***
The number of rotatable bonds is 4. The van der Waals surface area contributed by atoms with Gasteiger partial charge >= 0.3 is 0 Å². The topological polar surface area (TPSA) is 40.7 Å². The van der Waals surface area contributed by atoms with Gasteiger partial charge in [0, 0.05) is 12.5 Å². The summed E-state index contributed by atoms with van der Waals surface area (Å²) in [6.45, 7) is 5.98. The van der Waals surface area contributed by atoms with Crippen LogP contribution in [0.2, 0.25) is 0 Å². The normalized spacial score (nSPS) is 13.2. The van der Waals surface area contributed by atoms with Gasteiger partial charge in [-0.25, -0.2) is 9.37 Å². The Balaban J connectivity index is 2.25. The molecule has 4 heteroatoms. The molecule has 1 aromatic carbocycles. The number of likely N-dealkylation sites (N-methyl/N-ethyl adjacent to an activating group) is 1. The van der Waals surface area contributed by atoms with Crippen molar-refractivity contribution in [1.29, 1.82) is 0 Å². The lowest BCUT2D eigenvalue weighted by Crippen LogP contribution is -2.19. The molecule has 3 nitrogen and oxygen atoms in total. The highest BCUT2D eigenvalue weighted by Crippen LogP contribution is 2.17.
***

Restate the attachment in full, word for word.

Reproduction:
The number of rotatable bonds is 4. The van der Waals surface area contributed by atoms with Gasteiger partial charge >= 0.3 is 0 Å². The topological polar surface area (TPSA) is 40.7 Å². The van der Waals surface area contributed by atoms with Gasteiger partial charge in [0, 0.05) is 12.5 Å². The summed E-state index contributed by atoms with van der Waals surface area (Å²) in [6.45, 7) is 5.98. The van der Waals surface area contributed by atoms with Crippen LogP contribution in [0.2, 0.25) is 0 Å². The normalized spacial score (nSPS) is 13.2. The van der Waals surface area contributed by atoms with Gasteiger partial charge in [-0.25, -0.2) is 9.37 Å². The Balaban J connectivity index is 2.25. The molecule has 4 heteroatoms. The molecule has 1 aromatic carbocycles. The number of likely N-dealkylation sites (N-methyl/N-ethyl adjacent to an activating group) is 1. The van der Waals surface area contributed by atoms with Crippen molar-refractivity contribution in [1.29, 1.82) is 0 Å². The lowest BCUT2D eigenvalue weighted by Crippen LogP contribution is -2.19. The molecule has 3 nitrogen and oxygen atoms in total. The highest BCUT2D eigenvalue weighted by Crippen LogP contribution is 2.17.